Khajuraho

Khajuraho

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Khajuraho, a UNESCO World Heritage Site located in Madhya Pradesh, is known around the world for its stunning temples adorned by erotic and sensuous carvings. A small town located in the Bundelkhand region, Khajuraho is a brilliant example of Indian architecture and its culture back in the medieval period. The architecture of these Hindu and Jain temples depict the erotic forms of love, the carvings on the walls display passion in the most sensuous yet aesthetic ways. Built between 950 to 1050 AD the sheer confrontational nature of these carvings shows a stark paradox with the conventional Indian ideals about eroticism, leaving everybody spellbound.

Art in this small town is engrained in all of its structures and are a classic example of the finesse of India's cultural and artistic heritage. The best part about Khajuraho is that although scores of plunderers tried to destroy the whole complex, they could never succeed, even though they managed to reduce the number of temples and caves to 25 from a staggering 85 at the time it was created.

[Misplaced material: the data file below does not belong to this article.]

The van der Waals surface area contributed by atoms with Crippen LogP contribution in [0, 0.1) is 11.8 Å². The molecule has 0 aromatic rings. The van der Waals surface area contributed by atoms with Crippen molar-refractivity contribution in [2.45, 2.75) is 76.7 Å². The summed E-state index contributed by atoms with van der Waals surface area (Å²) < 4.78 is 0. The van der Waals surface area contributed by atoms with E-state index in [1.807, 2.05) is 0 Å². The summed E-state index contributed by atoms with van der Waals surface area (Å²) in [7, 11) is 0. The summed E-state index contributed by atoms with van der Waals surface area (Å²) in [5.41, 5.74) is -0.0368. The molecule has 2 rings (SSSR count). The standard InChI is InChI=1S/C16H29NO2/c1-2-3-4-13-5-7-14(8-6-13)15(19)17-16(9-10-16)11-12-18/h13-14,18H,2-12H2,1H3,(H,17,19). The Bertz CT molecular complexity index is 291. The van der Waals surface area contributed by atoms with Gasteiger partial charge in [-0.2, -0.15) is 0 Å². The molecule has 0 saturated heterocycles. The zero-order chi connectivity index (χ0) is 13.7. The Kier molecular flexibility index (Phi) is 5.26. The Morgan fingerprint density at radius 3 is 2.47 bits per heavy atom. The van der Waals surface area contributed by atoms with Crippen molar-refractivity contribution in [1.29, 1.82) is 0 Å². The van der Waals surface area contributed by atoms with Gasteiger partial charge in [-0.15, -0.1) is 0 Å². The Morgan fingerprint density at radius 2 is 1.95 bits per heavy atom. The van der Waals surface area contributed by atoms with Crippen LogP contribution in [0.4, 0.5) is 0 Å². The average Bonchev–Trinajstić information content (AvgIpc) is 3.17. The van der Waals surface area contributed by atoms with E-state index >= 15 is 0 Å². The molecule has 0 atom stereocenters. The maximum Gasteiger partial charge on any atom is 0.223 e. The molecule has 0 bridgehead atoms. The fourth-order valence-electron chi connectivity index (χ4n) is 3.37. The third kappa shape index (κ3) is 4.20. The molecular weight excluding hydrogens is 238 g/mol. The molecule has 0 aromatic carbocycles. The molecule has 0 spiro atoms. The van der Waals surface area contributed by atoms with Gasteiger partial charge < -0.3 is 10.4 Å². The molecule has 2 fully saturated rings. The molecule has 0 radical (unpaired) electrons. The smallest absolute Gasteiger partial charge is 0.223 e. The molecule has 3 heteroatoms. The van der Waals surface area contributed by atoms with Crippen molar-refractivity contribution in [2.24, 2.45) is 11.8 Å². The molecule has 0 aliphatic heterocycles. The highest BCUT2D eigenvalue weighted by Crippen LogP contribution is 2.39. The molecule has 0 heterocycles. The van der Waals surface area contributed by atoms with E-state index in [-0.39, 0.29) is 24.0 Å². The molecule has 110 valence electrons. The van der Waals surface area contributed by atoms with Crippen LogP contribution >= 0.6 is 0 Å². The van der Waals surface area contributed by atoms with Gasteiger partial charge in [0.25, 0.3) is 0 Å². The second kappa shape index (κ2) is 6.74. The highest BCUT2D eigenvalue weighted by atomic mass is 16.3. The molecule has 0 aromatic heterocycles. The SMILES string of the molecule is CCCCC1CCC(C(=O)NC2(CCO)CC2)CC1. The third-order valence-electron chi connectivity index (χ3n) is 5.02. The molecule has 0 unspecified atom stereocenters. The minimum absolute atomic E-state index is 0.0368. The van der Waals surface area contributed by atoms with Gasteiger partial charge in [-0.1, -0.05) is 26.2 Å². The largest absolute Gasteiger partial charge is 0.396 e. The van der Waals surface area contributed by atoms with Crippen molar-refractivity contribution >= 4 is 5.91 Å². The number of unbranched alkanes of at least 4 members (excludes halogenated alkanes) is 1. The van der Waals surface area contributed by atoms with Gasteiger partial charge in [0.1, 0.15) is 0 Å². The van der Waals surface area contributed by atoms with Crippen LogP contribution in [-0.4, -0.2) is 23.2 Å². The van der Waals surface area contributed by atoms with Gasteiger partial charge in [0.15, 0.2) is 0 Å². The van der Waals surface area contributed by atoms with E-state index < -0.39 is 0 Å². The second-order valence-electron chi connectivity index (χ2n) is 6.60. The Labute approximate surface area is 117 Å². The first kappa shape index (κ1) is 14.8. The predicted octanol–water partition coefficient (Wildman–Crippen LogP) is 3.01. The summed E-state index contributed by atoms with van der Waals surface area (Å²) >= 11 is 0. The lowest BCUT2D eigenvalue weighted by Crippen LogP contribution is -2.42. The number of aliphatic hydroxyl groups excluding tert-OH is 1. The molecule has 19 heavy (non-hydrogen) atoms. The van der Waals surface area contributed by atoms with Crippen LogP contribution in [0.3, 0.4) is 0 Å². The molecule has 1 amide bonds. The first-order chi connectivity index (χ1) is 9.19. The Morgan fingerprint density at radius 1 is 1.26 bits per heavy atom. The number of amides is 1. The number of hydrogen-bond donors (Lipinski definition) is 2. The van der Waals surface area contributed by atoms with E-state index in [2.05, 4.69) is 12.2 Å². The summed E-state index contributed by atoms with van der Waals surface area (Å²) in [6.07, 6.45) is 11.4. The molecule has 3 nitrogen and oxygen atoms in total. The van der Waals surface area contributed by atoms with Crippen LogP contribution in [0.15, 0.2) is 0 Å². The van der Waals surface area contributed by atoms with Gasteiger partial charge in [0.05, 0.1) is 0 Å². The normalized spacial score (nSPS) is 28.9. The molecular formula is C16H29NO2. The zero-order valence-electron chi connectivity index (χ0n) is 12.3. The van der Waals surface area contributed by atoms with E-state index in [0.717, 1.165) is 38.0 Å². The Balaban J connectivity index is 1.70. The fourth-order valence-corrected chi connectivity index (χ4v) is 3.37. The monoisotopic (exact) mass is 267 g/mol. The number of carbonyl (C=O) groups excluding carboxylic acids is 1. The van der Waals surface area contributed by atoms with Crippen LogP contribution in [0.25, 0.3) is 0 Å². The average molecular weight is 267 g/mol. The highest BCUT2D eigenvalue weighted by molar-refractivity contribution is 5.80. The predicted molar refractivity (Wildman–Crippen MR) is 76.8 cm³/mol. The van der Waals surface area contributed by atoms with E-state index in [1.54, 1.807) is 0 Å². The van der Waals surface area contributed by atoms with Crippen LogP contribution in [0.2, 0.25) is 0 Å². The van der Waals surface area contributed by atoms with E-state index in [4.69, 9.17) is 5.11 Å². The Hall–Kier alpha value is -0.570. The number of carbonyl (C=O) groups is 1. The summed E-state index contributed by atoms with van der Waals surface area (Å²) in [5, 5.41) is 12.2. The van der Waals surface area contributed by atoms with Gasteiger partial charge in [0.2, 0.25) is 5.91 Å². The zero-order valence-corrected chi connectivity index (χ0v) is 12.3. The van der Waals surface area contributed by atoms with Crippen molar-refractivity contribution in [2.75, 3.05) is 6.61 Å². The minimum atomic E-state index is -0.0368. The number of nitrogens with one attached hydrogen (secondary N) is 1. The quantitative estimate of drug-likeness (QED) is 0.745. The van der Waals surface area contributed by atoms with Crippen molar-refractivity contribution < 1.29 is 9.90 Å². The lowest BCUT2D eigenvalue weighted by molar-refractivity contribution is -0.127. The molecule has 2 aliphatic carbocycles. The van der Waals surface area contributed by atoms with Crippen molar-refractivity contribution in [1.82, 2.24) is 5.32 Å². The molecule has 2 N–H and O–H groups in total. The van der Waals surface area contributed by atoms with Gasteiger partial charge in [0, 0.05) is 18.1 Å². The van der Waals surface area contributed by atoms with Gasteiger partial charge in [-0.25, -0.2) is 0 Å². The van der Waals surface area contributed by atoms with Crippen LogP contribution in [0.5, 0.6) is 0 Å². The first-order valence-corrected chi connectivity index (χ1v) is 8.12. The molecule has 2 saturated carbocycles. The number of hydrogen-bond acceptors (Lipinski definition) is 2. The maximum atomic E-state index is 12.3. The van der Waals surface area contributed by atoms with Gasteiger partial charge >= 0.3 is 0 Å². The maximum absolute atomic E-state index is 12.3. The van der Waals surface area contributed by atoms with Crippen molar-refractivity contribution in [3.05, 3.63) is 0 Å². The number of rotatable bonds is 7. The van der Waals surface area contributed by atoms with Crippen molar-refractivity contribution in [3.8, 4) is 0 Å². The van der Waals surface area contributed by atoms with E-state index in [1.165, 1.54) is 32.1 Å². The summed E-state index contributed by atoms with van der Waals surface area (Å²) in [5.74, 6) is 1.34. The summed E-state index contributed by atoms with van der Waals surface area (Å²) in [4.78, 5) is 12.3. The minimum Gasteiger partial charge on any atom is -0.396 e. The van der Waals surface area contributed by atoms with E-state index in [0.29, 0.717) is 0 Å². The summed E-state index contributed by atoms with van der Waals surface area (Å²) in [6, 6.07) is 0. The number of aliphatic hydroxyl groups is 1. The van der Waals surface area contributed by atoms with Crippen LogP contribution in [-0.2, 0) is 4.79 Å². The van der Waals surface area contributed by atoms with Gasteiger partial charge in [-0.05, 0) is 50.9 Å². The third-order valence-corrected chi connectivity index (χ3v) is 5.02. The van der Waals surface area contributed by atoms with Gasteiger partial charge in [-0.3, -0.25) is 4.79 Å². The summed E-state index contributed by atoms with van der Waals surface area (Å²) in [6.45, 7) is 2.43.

Chandela rulers built the temples of Khajuraho, one at a time spread over a period of hundred years. The first recorded mention of the temples can be founded in the writings of Abu Rihan-ul Biruni towards the end of the 11th century. Throughout the 12th century, the temple complex grew and later fell into the hands of the Sultan of Delhi, Qutb-Uddin Aibak, after the downfall of the Chandela rulers. In the years to follow, the temples were preserved and tended by the Muslim rulers. Over the years some of the temples were vandalised and disfigured and were left unmonitored due to their deserted locations. T.S. Burt, a British engineer, later rediscovered the temples in 1830 and made efforts for their restoration.





Posted by Sharjeel


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